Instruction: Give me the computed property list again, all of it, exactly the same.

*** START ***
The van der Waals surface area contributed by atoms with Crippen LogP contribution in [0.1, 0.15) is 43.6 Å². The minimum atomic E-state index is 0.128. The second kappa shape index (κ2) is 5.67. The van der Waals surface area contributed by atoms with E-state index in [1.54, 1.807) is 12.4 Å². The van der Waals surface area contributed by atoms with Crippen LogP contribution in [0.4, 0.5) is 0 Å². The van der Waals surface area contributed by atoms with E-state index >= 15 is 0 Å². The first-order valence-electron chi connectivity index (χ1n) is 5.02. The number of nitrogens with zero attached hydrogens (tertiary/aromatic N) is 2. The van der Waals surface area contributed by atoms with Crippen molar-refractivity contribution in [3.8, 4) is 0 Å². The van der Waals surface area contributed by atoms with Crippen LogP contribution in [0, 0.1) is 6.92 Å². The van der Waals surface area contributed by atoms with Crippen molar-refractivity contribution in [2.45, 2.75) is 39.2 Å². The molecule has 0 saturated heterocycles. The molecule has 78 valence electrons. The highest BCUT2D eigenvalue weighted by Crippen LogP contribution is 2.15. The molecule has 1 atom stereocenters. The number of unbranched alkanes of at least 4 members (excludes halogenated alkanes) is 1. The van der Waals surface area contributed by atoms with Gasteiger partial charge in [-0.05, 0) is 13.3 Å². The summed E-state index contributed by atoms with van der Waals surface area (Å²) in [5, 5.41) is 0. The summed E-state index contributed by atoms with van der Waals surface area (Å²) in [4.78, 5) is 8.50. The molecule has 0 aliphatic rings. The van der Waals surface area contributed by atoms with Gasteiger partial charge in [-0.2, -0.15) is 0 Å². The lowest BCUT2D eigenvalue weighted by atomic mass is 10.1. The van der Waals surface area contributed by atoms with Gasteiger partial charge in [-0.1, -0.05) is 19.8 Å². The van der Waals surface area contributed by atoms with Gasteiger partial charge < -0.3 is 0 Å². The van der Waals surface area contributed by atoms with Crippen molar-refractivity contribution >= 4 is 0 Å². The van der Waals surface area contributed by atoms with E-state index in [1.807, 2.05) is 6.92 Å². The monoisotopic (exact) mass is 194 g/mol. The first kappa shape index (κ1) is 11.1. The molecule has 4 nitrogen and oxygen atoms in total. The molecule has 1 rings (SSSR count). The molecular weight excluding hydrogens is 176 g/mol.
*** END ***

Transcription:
The van der Waals surface area contributed by atoms with Crippen LogP contribution in [0.1, 0.15) is 43.6 Å². The minimum atomic E-state index is 0.128. The second kappa shape index (κ2) is 5.67. The van der Waals surface area contributed by atoms with E-state index in [1.54, 1.807) is 12.4 Å². The van der Waals surface area contributed by atoms with Crippen LogP contribution in [0.4, 0.5) is 0 Å². The van der Waals surface area contributed by atoms with E-state index >= 15 is 0 Å². The first-order valence-electron chi connectivity index (χ1n) is 5.02. The number of nitrogens with zero attached hydrogens (tertiary/aromatic N) is 2. The van der Waals surface area contributed by atoms with Crippen molar-refractivity contribution in [3.8, 4) is 0 Å². The van der Waals surface area contributed by atoms with Crippen LogP contribution in [0, 0.1) is 6.92 Å². The van der Waals surface area contributed by atoms with Crippen molar-refractivity contribution in [2.45, 2.75) is 39.2 Å². The molecule has 0 saturated heterocycles. The molecule has 78 valence electrons. The highest BCUT2D eigenvalue weighted by Crippen LogP contribution is 2.15. The molecule has 1 atom stereocenters. The number of unbranched alkanes of at least 4 members (excludes halogenated alkanes) is 1. The van der Waals surface area contributed by atoms with Gasteiger partial charge in [-0.05, 0) is 13.3 Å². The summed E-state index contributed by atoms with van der Waals surface area (Å²) in [5, 5.41) is 0. The summed E-state index contributed by atoms with van der Waals surface area (Å²) in [4.78, 5) is 8.50. The molecule has 0 aliphatic rings. The van der Waals surface area contributed by atoms with Gasteiger partial charge in [-0.2, -0.15) is 0 Å². The lowest BCUT2D eigenvalue weighted by atomic mass is 10.1. The van der Waals surface area contributed by atoms with Gasteiger partial charge in [-0.1, -0.05) is 19.8 Å². The van der Waals surface area contributed by atoms with Gasteiger partial charge < -0.3 is 0 Å². The van der Waals surface area contributed by atoms with Crippen molar-refractivity contribution >= 4 is 0 Å². The van der Waals surface area contributed by atoms with E-state index in [1.807, 2.05) is 6.92 Å². The monoisotopic (exact) mass is 194 g/mol. The first kappa shape index (κ1) is 11.1. The molecule has 4 nitrogen and oxygen atoms in total. The molecule has 1 rings (SSSR count). The molecular weight excluding hydrogens is 176 g/mol.